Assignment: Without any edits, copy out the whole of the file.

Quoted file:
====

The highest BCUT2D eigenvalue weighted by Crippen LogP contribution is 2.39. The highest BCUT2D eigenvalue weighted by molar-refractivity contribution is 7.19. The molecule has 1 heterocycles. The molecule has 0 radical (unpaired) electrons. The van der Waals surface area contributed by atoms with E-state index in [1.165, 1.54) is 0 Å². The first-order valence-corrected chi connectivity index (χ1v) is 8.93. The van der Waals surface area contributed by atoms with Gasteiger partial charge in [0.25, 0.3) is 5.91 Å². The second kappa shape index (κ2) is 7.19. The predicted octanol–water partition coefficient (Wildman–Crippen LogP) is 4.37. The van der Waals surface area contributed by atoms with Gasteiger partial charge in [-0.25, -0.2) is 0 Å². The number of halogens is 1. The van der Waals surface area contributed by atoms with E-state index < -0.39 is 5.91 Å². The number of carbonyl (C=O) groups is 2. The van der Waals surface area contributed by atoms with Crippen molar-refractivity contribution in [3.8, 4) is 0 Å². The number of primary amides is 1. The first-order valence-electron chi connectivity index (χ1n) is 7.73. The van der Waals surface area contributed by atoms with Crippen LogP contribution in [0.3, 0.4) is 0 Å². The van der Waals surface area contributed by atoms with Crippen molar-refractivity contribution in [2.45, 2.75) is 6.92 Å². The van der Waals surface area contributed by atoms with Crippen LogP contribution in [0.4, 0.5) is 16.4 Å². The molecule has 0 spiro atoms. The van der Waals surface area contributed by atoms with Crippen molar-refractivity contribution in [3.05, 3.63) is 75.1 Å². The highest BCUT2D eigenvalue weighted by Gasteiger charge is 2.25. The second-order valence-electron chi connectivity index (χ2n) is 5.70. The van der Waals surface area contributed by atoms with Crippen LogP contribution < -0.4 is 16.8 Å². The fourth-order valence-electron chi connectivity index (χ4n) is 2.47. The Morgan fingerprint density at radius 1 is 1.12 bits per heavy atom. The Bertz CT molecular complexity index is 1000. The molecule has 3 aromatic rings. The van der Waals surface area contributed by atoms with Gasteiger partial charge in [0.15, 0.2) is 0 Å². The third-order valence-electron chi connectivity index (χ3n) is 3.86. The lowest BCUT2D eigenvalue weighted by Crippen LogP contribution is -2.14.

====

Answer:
The highest BCUT2D eigenvalue weighted by Crippen LogP contribution is 2.39. The highest BCUT2D eigenvalue weighted by molar-refractivity contribution is 7.19. The molecule has 1 heterocycles. The molecule has 0 radical (unpaired) electrons. The van der Waals surface area contributed by atoms with E-state index in [1.165, 1.54) is 0 Å². The first-order valence-corrected chi connectivity index (χ1v) is 8.93. The van der Waals surface area contributed by atoms with Gasteiger partial charge in [0.25, 0.3) is 5.91 Å². The second kappa shape index (κ2) is 7.19. The predicted octanol–water partition coefficient (Wildman–Crippen LogP) is 4.37. The van der Waals surface area contributed by atoms with Gasteiger partial charge in [-0.25, -0.2) is 0 Å². The number of halogens is 1. The van der Waals surface area contributed by atoms with E-state index < -0.39 is 5.91 Å². The number of carbonyl (C=O) groups is 2. The van der Waals surface area contributed by atoms with Crippen molar-refractivity contribution in [3.8, 4) is 0 Å². The number of primary amides is 1. The first-order valence-electron chi connectivity index (χ1n) is 7.73. The van der Waals surface area contributed by atoms with Crippen LogP contribution in [0.3, 0.4) is 0 Å². The van der Waals surface area contributed by atoms with Crippen molar-refractivity contribution in [2.45, 2.75) is 6.92 Å². The van der Waals surface area contributed by atoms with Crippen LogP contribution in [0.4, 0.5) is 16.4 Å². The molecule has 0 spiro atoms. The van der Waals surface area contributed by atoms with Crippen molar-refractivity contribution in [3.05, 3.63) is 75.1 Å². The highest BCUT2D eigenvalue weighted by Gasteiger charge is 2.25. The second-order valence-electron chi connectivity index (χ2n) is 5.70. The van der Waals surface area contributed by atoms with Crippen LogP contribution < -0.4 is 16.8 Å². The fourth-order valence-electron chi connectivity index (χ4n) is 2.47. The Morgan fingerprint density at radius 1 is 1.12 bits per heavy atom. The Bertz CT molecular complexity index is 1000. The molecule has 3 aromatic rings. The van der Waals surface area contributed by atoms with Gasteiger partial charge in [0.15, 0.2) is 0 Å². The third-order valence-electron chi connectivity index (χ3n) is 3.86. The lowest BCUT2D eigenvalue weighted by Crippen LogP contribution is -2.14.